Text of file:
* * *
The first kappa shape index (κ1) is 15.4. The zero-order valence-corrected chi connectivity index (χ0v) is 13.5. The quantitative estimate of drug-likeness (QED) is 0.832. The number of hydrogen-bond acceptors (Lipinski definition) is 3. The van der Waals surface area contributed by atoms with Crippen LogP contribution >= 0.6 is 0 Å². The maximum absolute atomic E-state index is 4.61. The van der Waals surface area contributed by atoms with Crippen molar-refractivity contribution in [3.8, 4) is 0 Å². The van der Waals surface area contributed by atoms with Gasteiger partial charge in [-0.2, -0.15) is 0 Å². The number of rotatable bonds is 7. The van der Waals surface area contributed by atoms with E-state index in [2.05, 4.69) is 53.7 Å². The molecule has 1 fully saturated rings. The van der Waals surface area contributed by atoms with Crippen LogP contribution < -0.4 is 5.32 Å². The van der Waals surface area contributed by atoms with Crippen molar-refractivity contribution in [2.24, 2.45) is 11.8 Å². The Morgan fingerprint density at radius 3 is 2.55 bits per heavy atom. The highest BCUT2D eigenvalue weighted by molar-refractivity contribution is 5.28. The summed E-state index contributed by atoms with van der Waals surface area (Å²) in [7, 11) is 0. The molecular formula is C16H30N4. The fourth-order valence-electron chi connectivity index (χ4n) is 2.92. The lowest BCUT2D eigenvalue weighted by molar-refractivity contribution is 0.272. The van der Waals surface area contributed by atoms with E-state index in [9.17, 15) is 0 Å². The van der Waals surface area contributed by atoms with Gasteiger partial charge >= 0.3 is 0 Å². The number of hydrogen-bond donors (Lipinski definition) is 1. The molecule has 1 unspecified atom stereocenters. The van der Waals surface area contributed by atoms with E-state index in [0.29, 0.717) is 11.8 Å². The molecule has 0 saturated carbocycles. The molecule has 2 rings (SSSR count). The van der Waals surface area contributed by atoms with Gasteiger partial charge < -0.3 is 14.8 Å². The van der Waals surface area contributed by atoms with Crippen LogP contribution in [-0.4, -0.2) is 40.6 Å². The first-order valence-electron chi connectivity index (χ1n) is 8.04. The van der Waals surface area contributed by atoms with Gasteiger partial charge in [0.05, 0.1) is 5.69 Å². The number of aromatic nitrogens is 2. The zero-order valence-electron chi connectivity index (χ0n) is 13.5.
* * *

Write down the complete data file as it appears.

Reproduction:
The first kappa shape index (κ1) is 15.4. The zero-order valence-corrected chi connectivity index (χ0v) is 13.5. The quantitative estimate of drug-likeness (QED) is 0.832. The number of hydrogen-bond acceptors (Lipinski definition) is 3. The van der Waals surface area contributed by atoms with Crippen LogP contribution >= 0.6 is 0 Å². The maximum absolute atomic E-state index is 4.61. The van der Waals surface area contributed by atoms with Crippen molar-refractivity contribution in [3.8, 4) is 0 Å². The van der Waals surface area contributed by atoms with Gasteiger partial charge in [-0.2, -0.15) is 0 Å². The number of rotatable bonds is 7. The van der Waals surface area contributed by atoms with E-state index in [2.05, 4.69) is 53.7 Å². The molecule has 1 fully saturated rings. The van der Waals surface area contributed by atoms with Crippen LogP contribution < -0.4 is 5.32 Å². The van der Waals surface area contributed by atoms with Crippen molar-refractivity contribution in [2.24, 2.45) is 11.8 Å². The Morgan fingerprint density at radius 3 is 2.55 bits per heavy atom. The highest BCUT2D eigenvalue weighted by molar-refractivity contribution is 5.28. The summed E-state index contributed by atoms with van der Waals surface area (Å²) in [7, 11) is 0. The molecular formula is C16H30N4. The fourth-order valence-electron chi connectivity index (χ4n) is 2.92. The lowest BCUT2D eigenvalue weighted by molar-refractivity contribution is 0.272. The van der Waals surface area contributed by atoms with E-state index in [9.17, 15) is 0 Å². The van der Waals surface area contributed by atoms with Gasteiger partial charge >= 0.3 is 0 Å². The number of hydrogen-bond donors (Lipinski definition) is 1. The molecule has 1 unspecified atom stereocenters. The van der Waals surface area contributed by atoms with E-state index in [0.29, 0.717) is 11.8 Å². The molecule has 0 saturated carbocycles. The molecule has 2 rings (SSSR count). The van der Waals surface area contributed by atoms with Gasteiger partial charge < -0.3 is 14.8 Å². The van der Waals surface area contributed by atoms with Crippen LogP contribution in [-0.4, -0.2) is 40.6 Å². The first-order valence-electron chi connectivity index (χ1n) is 8.04. The van der Waals surface area contributed by atoms with Gasteiger partial charge in [0.05, 0.1) is 5.69 Å². The number of aromatic nitrogens is 2. The zero-order valence-electron chi connectivity index (χ0n) is 13.5.